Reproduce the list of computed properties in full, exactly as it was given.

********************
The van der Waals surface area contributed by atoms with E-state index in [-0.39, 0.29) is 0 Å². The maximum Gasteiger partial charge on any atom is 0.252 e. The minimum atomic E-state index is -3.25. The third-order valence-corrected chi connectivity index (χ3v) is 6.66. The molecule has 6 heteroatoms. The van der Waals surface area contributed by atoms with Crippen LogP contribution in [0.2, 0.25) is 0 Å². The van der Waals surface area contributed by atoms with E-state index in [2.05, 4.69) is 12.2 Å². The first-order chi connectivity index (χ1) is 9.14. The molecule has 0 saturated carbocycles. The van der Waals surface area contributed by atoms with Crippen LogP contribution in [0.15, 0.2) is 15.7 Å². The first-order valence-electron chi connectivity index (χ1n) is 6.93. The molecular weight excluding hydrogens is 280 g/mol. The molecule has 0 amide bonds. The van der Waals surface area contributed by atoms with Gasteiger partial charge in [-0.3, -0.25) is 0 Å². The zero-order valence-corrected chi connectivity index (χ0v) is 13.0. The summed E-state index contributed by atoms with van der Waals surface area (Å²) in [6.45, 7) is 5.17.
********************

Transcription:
The van der Waals surface area contributed by atoms with E-state index in [-0.39, 0.29) is 0 Å². The maximum Gasteiger partial charge on any atom is 0.252 e. The minimum atomic E-state index is -3.25. The third-order valence-corrected chi connectivity index (χ3v) is 6.66. The molecule has 6 heteroatoms. The van der Waals surface area contributed by atoms with Crippen LogP contribution in [0.2, 0.25) is 0 Å². The van der Waals surface area contributed by atoms with E-state index in [2.05, 4.69) is 12.2 Å². The first-order chi connectivity index (χ1) is 9.14. The molecule has 0 saturated carbocycles. The van der Waals surface area contributed by atoms with Crippen LogP contribution in [0.15, 0.2) is 15.7 Å². The first-order valence-electron chi connectivity index (χ1n) is 6.93. The molecular weight excluding hydrogens is 280 g/mol. The molecule has 0 amide bonds. The van der Waals surface area contributed by atoms with Gasteiger partial charge in [-0.3, -0.25) is 0 Å². The zero-order valence-corrected chi connectivity index (χ0v) is 13.0. The summed E-state index contributed by atoms with van der Waals surface area (Å²) in [6.45, 7) is 5.17.